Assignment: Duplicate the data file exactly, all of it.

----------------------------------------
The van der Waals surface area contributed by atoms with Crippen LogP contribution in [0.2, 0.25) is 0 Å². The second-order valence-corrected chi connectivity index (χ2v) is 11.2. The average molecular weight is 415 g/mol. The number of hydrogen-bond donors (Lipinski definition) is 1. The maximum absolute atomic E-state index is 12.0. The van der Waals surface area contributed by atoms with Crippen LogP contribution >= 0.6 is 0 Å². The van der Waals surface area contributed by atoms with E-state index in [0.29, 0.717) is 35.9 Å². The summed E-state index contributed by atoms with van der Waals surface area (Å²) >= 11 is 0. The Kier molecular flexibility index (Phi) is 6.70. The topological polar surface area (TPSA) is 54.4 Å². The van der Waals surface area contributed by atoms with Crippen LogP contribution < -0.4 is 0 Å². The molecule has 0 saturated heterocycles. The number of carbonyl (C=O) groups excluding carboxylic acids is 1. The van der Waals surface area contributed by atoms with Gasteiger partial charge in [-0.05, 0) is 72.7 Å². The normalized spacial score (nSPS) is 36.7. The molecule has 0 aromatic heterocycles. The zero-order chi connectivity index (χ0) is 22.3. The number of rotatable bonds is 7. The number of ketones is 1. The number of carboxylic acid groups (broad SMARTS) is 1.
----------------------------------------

The van der Waals surface area contributed by atoms with Crippen LogP contribution in [0.2, 0.25) is 0 Å². The second-order valence-corrected chi connectivity index (χ2v) is 11.2. The average molecular weight is 415 g/mol. The number of hydrogen-bond donors (Lipinski definition) is 1. The maximum absolute atomic E-state index is 12.0. The van der Waals surface area contributed by atoms with Crippen LogP contribution >= 0.6 is 0 Å². The van der Waals surface area contributed by atoms with E-state index in [0.29, 0.717) is 35.9 Å². The summed E-state index contributed by atoms with van der Waals surface area (Å²) >= 11 is 0. The Kier molecular flexibility index (Phi) is 6.70. The topological polar surface area (TPSA) is 54.4 Å². The van der Waals surface area contributed by atoms with Crippen LogP contribution < -0.4 is 0 Å². The molecule has 0 saturated heterocycles. The number of carbonyl (C=O) groups excluding carboxylic acids is 1. The van der Waals surface area contributed by atoms with Gasteiger partial charge in [-0.05, 0) is 72.7 Å². The normalized spacial score (nSPS) is 36.7. The molecule has 0 aromatic heterocycles. The zero-order chi connectivity index (χ0) is 22.3. The number of rotatable bonds is 7. The number of ketones is 1. The number of carboxylic acid groups (broad SMARTS) is 1.